The following article covers a popular talk by Charles Botha, at the 2014 Botanical Society Coastal Branch Indigenous Plant Fair.

 N0 10 - Halleria lucida (Tree Fuchsia) 15 bird species

This marvelous tree was already cherished in England at the time of the Battle of Waterloo in 1815, but it has yet to be discovered by many South African gardeners. Sometimes jokingly referred to as “Hilarious Lucy,” Halleria lucida grows in sun or shade and can tolerate modest frost. It is mostly semi-deciduous. Although larger under forest conditions, it is usually a shrub or small tree, ideal for smaller gardens. Often multi-stemmed, with dense, drooping foliage, it can also be used as a screen.

The leaves are nibbled by the larvae of at least a dozen moth species. Orange to dark red, curved, tubular flowers hang in dense bunches on the trunk and woody branches. They are so full of nectar that some Zulu speakers refer to them as “birds’ beer.” Sunbirds, white-eyes, and weavers are among the constant stream of visitors. Next, it’s the turn of fruit-eaters, with turacos sometimes loudly leading the pack. Even thrushes, more likely to be seen pulling earthworms out of the ground, feast on fallen fruit, while other birds simply feed on the insects attracted to the bounty. On top of all these advantages, such birds as woodpeckers work their way up and down the flaky bark, looking for insects and other creatures that live there.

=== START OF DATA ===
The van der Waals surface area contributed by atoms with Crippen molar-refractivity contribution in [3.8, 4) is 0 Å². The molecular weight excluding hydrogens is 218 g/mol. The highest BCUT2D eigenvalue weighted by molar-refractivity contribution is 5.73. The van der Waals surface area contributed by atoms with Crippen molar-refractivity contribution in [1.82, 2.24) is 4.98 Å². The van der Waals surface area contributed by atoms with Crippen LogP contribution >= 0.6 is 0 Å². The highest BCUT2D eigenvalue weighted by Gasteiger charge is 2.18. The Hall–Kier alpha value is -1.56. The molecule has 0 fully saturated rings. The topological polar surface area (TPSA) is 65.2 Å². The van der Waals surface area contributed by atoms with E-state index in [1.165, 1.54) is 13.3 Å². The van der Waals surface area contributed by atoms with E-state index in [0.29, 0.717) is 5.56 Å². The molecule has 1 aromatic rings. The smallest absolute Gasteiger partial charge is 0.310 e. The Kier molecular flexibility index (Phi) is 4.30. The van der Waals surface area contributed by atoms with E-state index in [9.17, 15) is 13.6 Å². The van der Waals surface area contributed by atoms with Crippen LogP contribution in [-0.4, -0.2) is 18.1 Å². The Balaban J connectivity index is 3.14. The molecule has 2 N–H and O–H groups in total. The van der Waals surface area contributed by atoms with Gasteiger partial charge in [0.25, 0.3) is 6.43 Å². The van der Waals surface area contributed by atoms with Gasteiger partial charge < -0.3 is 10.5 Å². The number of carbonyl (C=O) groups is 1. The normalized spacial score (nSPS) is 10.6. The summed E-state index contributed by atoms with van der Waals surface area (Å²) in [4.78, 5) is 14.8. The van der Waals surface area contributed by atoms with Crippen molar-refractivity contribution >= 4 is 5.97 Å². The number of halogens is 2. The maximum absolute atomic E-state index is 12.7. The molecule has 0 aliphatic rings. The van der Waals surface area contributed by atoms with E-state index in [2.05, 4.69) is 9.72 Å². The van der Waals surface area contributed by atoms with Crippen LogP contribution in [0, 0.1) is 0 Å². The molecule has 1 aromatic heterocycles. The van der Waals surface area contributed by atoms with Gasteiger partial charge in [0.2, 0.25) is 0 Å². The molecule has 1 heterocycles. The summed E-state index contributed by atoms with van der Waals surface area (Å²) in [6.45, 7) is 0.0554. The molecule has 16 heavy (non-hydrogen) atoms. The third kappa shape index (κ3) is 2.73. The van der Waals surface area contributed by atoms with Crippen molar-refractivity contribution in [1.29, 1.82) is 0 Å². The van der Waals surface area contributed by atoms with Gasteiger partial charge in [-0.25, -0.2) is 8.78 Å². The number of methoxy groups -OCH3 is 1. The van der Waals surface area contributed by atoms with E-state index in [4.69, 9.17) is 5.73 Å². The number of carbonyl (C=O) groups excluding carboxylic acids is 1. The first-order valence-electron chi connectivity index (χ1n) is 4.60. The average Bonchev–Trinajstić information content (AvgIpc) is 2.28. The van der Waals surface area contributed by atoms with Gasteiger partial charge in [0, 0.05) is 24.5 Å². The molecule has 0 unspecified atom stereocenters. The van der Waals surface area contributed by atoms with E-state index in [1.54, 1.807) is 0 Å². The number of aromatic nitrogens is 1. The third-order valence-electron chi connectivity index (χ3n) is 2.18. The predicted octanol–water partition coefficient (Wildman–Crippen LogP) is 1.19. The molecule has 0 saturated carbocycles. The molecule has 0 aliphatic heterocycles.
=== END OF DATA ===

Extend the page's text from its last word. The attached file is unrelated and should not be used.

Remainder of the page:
N0 9 - Strelitzia nicolai 17 bird species

This lovely evergreen plant gets its species name from Emperor Nicholas І of Russia, who cultivated it in the Imperial Gardens in St. Petersburg in the 19th century. Despite the alternative common name of Wild Banana, it doesn’t bear such fruit, but its large leaves resemble those of a banana plant.  Popular with landscapers for creating a tropical atmosphere, it is also a great magnet for wildlife. For example, its distribution area coincides with that of the Strelitzia Nightfighter butterfly, which breeds on it. A multitude of other little creatures, including tree frogs, live in the axils of the leaves, and some birds are forever searching here for a meal. The unfurling leaves are a favourite daytime roosting place for the tiny Banana Bat, which feeds on small flying insects. The large, striking, spiky, blue and white flowers are custom built “fly in nectar restaurants” for birds, with an appropriately placed platform to ensure the right position for pollination. Later the flowers are replaced by woody capsules, containing black seeds, with little, woolly, orange “caps.” These are readily gobbled up by bulbuls, barbets, and starlings. Even Green Wood-Hoopoes, which one would expect to survive on insects, and seed-eaters like Red-eyed Doves have been found to eat these hard seeds. Strelitzia nicolai will grow in sun or shade and can become very tall. It also spreads to form a large clump as new shoots grow from the base, so is not suitable on top of retaining walls, where it could cause damage.

N0 8 - Panicum spp. 20 bird species

Because grass seed is so nutritious, lots of animals depend on it, and it provides food for a large number of birds, including such garden specials as twinspots. Mannikins, waxbills, weavers, whydahs, doves and other seed-eaters can all easily be attracted to your garden without fee